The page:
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Gooseberry bush

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They are a funny lot here! :roll:


I have grow gooseberries for ages, so here are some tips from my experience...


Do not grow the bushes too close together, they need the air to circulate through them. They need lots of room to grow and don't like being crowded.


Ideally, they also like sunny areas, unlike blackberries which will grow and fruit in total shade. Make sure they also get lots of good compost, they also like ash, so if you have a fireplace, empty the ashes around the base of the bushes.


The main enemy is the sawfly which forms as a little caterpillar on the plant; which is liable to strip the whole bush of it's leaves if they do not get good air circulating around them. The best way to avoid them, I have found, is to grow the bush as a cane, i.e. a very tall and thin bush, almost like a raspberry cane, tied to a bamboo cane for support. This way the sawfly also have less protection from the birds who like eating them, but leave the berries.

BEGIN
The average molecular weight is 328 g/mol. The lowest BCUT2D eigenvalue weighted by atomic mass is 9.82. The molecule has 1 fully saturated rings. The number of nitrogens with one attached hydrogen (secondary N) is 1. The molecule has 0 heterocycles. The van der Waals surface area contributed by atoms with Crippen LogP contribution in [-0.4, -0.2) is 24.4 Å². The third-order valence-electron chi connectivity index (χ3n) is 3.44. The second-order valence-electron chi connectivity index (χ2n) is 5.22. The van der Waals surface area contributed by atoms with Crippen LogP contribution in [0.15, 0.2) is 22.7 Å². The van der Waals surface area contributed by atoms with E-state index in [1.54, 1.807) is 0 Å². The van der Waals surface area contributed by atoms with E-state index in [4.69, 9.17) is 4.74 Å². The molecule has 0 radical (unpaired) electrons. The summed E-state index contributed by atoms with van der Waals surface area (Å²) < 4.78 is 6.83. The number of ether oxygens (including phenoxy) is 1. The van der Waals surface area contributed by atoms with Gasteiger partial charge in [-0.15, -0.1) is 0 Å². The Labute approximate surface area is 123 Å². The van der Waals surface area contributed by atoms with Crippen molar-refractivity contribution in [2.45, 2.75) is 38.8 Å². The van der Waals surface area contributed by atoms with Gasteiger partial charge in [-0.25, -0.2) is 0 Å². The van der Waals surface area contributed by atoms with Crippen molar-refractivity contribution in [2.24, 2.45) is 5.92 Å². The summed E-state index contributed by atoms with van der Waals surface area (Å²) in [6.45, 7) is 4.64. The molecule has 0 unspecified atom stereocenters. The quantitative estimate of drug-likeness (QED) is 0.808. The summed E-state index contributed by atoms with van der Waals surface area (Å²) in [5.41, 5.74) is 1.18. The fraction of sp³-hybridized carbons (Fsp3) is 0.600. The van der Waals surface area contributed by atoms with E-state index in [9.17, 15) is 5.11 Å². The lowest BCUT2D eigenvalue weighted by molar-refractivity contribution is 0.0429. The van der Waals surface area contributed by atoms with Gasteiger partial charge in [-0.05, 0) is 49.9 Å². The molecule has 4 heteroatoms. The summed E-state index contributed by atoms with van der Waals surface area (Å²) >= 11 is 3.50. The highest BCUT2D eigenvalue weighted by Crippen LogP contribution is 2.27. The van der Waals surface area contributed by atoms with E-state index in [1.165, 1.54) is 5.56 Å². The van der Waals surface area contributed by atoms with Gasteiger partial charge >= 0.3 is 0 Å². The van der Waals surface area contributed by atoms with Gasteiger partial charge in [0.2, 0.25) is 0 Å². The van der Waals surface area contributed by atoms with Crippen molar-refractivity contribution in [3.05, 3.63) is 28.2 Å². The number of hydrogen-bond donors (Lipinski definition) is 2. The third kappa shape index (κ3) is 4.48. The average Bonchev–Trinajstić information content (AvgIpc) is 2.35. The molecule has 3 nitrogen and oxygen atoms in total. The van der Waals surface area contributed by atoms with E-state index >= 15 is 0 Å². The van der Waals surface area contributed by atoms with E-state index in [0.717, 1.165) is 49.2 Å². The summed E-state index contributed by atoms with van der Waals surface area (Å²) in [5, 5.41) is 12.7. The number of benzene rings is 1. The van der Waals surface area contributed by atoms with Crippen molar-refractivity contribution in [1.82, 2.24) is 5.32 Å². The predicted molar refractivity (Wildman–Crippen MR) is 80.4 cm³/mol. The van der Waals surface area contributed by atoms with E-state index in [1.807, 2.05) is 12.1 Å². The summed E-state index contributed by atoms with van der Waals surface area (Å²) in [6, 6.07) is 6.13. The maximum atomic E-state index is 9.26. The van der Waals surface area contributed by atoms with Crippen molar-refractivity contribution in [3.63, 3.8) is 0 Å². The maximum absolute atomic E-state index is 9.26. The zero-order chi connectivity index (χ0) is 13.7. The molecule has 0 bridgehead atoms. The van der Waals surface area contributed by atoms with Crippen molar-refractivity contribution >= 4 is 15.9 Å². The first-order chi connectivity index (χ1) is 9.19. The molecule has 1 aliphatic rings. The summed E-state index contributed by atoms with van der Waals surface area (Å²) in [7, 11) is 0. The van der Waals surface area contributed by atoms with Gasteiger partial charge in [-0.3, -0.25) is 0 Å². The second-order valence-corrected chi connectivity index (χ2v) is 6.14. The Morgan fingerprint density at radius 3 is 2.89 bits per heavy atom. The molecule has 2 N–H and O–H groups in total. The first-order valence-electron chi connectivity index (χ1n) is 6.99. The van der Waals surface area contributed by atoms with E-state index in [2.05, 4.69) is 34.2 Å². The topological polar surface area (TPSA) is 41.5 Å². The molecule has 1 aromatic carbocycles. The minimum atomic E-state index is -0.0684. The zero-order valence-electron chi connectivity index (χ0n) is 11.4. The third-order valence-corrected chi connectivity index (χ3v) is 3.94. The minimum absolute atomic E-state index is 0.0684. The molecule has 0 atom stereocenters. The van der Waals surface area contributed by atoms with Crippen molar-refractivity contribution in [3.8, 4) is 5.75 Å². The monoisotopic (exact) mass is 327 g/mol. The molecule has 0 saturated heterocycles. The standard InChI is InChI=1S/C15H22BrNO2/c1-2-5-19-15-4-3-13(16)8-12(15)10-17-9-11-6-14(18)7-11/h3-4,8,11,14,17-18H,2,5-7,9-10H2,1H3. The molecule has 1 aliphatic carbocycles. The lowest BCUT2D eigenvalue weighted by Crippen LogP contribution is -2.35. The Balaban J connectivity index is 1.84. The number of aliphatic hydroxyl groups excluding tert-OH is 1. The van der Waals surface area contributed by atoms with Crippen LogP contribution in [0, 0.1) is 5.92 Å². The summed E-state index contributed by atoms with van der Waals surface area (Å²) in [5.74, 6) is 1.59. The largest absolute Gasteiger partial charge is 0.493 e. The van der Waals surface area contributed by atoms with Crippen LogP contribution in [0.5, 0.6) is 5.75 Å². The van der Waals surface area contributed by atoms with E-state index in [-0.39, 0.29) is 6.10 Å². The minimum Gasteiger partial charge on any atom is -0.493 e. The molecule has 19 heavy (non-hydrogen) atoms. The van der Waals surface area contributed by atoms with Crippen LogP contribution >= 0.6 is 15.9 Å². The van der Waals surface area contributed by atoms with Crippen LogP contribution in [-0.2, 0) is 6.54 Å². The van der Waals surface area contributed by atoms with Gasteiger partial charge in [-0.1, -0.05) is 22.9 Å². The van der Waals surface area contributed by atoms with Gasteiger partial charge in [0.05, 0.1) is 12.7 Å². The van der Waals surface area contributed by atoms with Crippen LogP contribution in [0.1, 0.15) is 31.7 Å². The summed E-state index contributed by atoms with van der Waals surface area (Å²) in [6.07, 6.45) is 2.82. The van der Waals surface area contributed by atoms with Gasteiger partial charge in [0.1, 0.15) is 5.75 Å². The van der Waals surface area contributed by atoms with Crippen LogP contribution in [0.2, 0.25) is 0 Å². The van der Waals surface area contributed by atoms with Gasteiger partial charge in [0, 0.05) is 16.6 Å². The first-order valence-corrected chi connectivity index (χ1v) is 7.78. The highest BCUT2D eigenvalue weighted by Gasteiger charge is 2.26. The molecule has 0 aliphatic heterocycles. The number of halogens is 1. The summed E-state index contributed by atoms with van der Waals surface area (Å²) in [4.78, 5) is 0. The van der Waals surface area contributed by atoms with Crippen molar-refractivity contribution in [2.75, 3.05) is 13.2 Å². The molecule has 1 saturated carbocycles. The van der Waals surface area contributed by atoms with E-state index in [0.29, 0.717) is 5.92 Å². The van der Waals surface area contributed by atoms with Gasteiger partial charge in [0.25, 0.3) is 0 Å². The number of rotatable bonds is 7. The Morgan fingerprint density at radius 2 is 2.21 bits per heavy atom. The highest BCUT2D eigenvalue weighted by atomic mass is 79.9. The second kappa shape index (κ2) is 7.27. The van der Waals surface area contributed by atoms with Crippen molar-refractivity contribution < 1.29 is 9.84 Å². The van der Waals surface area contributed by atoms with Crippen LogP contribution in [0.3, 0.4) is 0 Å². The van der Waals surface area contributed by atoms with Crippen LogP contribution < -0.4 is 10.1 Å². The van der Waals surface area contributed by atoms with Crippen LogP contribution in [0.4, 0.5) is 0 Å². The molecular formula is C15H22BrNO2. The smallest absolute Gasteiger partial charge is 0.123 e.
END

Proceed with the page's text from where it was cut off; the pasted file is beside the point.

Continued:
... except for the pigeons; :evil: check my blog below for the latest rant about pigeons and raspberries. If you have pigeons where you are, and they learn about how tasty goosberries can be, they will strip the bushes of the fruit very quicky, and their fat, stupid bodies will snap the bush canes too. So you might have to net them from the pigeons, which means the useful little birds cannot get to the sawfly. :wall:


Anyway, see how you get on. There is nothing as nice as a thick gooseberry pie with thick cream - so good luck! :wink:

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I have 7 gooseberry bushes up my allotment and keep them short. I plot gets hundreds of pigeons, rabbits, muntjac and every pest known to man. The only thing that does not get touched in any way are the goosegogs.


But - they are prone to mildew and sawfly - depending on weather and conditions.


But I have 'bald' bushes - i.e. no leaves for all sorts of reasons but it has never affected the fruit.


Mine are in a windy wild field, open to all the harsh elements and just grow and fruit their little hearts out.


They are very old - and all I do to them is prune out some of the old wood after they have fruited to allow air to circulate around them.


Good luck - you will love them

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